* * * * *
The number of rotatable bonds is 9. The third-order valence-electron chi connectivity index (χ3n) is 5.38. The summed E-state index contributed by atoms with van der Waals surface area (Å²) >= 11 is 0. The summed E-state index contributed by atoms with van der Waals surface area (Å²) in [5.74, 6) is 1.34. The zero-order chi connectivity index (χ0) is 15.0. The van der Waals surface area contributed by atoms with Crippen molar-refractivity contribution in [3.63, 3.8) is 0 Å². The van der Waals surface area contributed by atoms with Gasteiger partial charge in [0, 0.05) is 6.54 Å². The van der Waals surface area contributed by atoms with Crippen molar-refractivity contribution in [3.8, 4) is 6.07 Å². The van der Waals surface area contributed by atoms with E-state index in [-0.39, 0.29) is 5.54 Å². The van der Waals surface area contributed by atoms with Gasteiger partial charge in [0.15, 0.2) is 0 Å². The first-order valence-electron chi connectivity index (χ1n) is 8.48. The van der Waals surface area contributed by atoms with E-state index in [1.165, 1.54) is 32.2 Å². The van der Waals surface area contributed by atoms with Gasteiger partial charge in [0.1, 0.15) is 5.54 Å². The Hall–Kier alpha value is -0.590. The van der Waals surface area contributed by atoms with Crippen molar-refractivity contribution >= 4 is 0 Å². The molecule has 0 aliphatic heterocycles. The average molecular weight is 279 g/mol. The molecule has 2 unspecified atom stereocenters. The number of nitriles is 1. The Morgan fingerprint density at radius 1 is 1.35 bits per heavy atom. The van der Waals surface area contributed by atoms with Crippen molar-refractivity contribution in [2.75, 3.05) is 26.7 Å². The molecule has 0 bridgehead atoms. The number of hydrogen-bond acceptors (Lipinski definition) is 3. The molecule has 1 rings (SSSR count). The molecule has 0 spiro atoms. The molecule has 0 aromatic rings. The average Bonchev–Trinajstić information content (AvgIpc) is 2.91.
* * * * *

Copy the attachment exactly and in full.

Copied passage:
The number of rotatable bonds is 9. The third-order valence-electron chi connectivity index (χ3n) is 5.38. The summed E-state index contributed by atoms with van der Waals surface area (Å²) >= 11 is 0. The summed E-state index contributed by atoms with van der Waals surface area (Å²) in [5.74, 6) is 1.34. The zero-order chi connectivity index (χ0) is 15.0. The van der Waals surface area contributed by atoms with Crippen molar-refractivity contribution in [3.63, 3.8) is 0 Å². The van der Waals surface area contributed by atoms with Gasteiger partial charge in [0, 0.05) is 6.54 Å². The van der Waals surface area contributed by atoms with Crippen molar-refractivity contribution in [3.8, 4) is 6.07 Å². The van der Waals surface area contributed by atoms with E-state index in [-0.39, 0.29) is 5.54 Å². The van der Waals surface area contributed by atoms with Gasteiger partial charge in [0.15, 0.2) is 0 Å². The first-order valence-electron chi connectivity index (χ1n) is 8.48. The van der Waals surface area contributed by atoms with E-state index in [1.165, 1.54) is 32.2 Å². The van der Waals surface area contributed by atoms with Gasteiger partial charge in [0.1, 0.15) is 5.54 Å². The Hall–Kier alpha value is -0.590. The van der Waals surface area contributed by atoms with Crippen molar-refractivity contribution >= 4 is 0 Å². The molecule has 0 aliphatic heterocycles. The average molecular weight is 279 g/mol. The molecule has 2 unspecified atom stereocenters. The number of nitriles is 1. The Morgan fingerprint density at radius 1 is 1.35 bits per heavy atom. The van der Waals surface area contributed by atoms with Crippen molar-refractivity contribution in [2.75, 3.05) is 26.7 Å². The molecule has 0 bridgehead atoms. The number of hydrogen-bond acceptors (Lipinski definition) is 3. The molecule has 1 rings (SSSR count). The molecule has 0 spiro atoms. The molecule has 0 aromatic rings. The average Bonchev–Trinajstić information content (AvgIpc) is 2.91.